Wi-Fi is an essential part of many of our lives. We have passed the point at which wireless was simply “nice-to-have”, and now expect it to be a mandatory component of our environment— in our homes, places of work, and even while we are out shopping or on vacation.
Despite how much we rely on wireless technology, a majority of its users have no idea how Wi-Fi actually works!
Very basically, Wi-Fi is made up of stations that transmit and receive data. Wireless transmissions are made up of radio frequency signals, or RF signals, which travel using a variety of movement behaviors (also called propagation behaviors).
RF communication starts when radio waves are generated from an RF transmitter and picked up, or “heard” by a receiver at another location. In order to understand how these signals actually work, we must start with the basics of waves as they relate to the principles of data transmissions.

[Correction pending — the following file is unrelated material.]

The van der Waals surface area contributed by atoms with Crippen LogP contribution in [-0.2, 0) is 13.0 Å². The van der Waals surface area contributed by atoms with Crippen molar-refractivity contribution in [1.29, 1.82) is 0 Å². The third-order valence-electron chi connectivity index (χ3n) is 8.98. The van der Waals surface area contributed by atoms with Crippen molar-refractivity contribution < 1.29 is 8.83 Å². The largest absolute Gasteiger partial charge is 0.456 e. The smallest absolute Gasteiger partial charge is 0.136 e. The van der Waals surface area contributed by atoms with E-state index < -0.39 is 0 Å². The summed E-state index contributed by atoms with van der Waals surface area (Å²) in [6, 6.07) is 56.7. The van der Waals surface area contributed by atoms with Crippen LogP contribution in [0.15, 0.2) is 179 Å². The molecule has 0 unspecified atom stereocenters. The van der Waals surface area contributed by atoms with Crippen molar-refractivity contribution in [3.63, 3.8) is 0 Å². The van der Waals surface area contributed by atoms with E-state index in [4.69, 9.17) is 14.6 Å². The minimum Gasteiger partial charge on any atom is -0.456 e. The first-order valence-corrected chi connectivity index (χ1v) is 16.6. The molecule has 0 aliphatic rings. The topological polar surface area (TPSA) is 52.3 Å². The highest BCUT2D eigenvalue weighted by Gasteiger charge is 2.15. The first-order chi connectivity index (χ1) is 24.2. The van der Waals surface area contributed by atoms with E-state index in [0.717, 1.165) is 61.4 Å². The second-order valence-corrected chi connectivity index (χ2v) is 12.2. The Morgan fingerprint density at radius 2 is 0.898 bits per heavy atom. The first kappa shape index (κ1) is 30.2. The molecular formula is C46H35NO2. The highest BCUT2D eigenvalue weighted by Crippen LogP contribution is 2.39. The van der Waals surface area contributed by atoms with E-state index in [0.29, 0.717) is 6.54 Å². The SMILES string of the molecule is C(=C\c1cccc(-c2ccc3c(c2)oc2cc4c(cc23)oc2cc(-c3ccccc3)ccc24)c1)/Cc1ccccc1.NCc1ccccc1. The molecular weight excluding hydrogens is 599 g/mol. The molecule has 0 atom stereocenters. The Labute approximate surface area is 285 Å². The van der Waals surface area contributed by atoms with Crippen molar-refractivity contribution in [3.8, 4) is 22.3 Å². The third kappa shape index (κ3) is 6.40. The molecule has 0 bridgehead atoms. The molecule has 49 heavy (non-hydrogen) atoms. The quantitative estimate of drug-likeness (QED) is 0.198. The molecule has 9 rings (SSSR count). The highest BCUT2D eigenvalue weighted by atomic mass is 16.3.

An RF signal or wave radiates away from an antenna (often in a wireless access point) in a continuous pattern that is governed by properties such as wavelength, frequency, amplitude, and phase. However, the signal’s movement and behavior are also affected by other components such as absorption, reflection, scattering, refraction, diffraction, free space path loss, attenuation, and gain.
Why are all these terms important? These behaviors determine whether you receive enough of an RF signal to actually use the wireless network! Basic explanations of the RF signal behaviors are below-
The combination of the behaviors above determines where and how the signal travels through a specific environment. The radio frequency signals have to deal with obstacles and sources of interference before reaching you and your device.
Overall, there are many RF behaviors that affect the signal as it leaves the transmitter (in our case, the antenna on a wireless access point) and travels toward the receiver (whatever device you are trying to connect and use over the Wi-Fi). Hopefully, this blog gives you a better idea of what is happening on the back end as you use a Wi-Fi network in your daily lives.